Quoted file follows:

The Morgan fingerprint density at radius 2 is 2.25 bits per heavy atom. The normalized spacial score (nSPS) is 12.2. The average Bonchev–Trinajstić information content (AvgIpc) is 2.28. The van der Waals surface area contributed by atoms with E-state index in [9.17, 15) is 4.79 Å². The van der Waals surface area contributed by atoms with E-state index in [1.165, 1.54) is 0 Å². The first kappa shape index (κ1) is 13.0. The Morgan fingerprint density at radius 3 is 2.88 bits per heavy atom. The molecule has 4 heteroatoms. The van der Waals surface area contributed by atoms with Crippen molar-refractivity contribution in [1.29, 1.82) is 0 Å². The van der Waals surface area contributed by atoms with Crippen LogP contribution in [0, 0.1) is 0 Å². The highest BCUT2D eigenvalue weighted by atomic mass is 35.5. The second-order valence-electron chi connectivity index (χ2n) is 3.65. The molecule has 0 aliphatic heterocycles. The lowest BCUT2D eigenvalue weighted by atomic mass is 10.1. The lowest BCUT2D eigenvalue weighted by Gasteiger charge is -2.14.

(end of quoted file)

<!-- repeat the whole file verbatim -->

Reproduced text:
The Morgan fingerprint density at radius 2 is 2.25 bits per heavy atom. The normalized spacial score (nSPS) is 12.2. The average Bonchev–Trinajstić information content (AvgIpc) is 2.28. The van der Waals surface area contributed by atoms with E-state index in [9.17, 15) is 4.79 Å². The van der Waals surface area contributed by atoms with E-state index in [1.165, 1.54) is 0 Å². The first kappa shape index (κ1) is 13.0. The Morgan fingerprint density at radius 3 is 2.88 bits per heavy atom. The molecule has 4 heteroatoms. The van der Waals surface area contributed by atoms with Crippen molar-refractivity contribution in [1.29, 1.82) is 0 Å². The van der Waals surface area contributed by atoms with Crippen LogP contribution in [0, 0.1) is 0 Å². The highest BCUT2D eigenvalue weighted by atomic mass is 35.5. The second-order valence-electron chi connectivity index (χ2n) is 3.65. The molecule has 0 aliphatic heterocycles. The lowest BCUT2D eigenvalue weighted by atomic mass is 10.1. The lowest BCUT2D eigenvalue weighted by Gasteiger charge is -2.14.